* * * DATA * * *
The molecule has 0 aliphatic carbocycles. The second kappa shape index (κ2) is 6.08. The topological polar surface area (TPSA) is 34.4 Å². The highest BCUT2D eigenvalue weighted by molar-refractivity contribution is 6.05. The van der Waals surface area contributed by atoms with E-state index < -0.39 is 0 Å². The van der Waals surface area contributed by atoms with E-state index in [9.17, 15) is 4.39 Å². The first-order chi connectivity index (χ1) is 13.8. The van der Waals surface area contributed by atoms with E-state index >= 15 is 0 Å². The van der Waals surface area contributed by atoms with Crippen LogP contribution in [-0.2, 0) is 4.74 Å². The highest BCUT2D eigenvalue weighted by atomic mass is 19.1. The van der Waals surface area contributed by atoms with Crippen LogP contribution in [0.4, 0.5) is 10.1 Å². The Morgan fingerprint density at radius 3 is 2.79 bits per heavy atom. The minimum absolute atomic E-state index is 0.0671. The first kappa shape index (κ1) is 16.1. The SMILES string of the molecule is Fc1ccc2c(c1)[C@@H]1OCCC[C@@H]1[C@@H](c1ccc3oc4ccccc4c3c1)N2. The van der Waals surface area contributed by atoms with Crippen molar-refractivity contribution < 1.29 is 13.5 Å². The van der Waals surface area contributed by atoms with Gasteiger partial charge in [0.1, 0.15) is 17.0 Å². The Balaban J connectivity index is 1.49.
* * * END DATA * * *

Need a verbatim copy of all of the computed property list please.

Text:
The molecule has 0 aliphatic carbocycles. The second kappa shape index (κ2) is 6.08. The topological polar surface area (TPSA) is 34.4 Å². The highest BCUT2D eigenvalue weighted by molar-refractivity contribution is 6.05. The van der Waals surface area contributed by atoms with E-state index < -0.39 is 0 Å². The van der Waals surface area contributed by atoms with E-state index in [9.17, 15) is 4.39 Å². The first-order chi connectivity index (χ1) is 13.8. The van der Waals surface area contributed by atoms with E-state index >= 15 is 0 Å². The van der Waals surface area contributed by atoms with Crippen LogP contribution in [-0.2, 0) is 4.74 Å². The highest BCUT2D eigenvalue weighted by atomic mass is 19.1. The van der Waals surface area contributed by atoms with Crippen LogP contribution in [0.4, 0.5) is 10.1 Å². The Morgan fingerprint density at radius 3 is 2.79 bits per heavy atom. The minimum absolute atomic E-state index is 0.0671. The first kappa shape index (κ1) is 16.1. The SMILES string of the molecule is Fc1ccc2c(c1)[C@@H]1OCCC[C@@H]1[C@@H](c1ccc3oc4ccccc4c3c1)N2. The van der Waals surface area contributed by atoms with Crippen molar-refractivity contribution < 1.29 is 13.5 Å². The van der Waals surface area contributed by atoms with Gasteiger partial charge in [0.1, 0.15) is 17.0 Å². The Balaban J connectivity index is 1.49.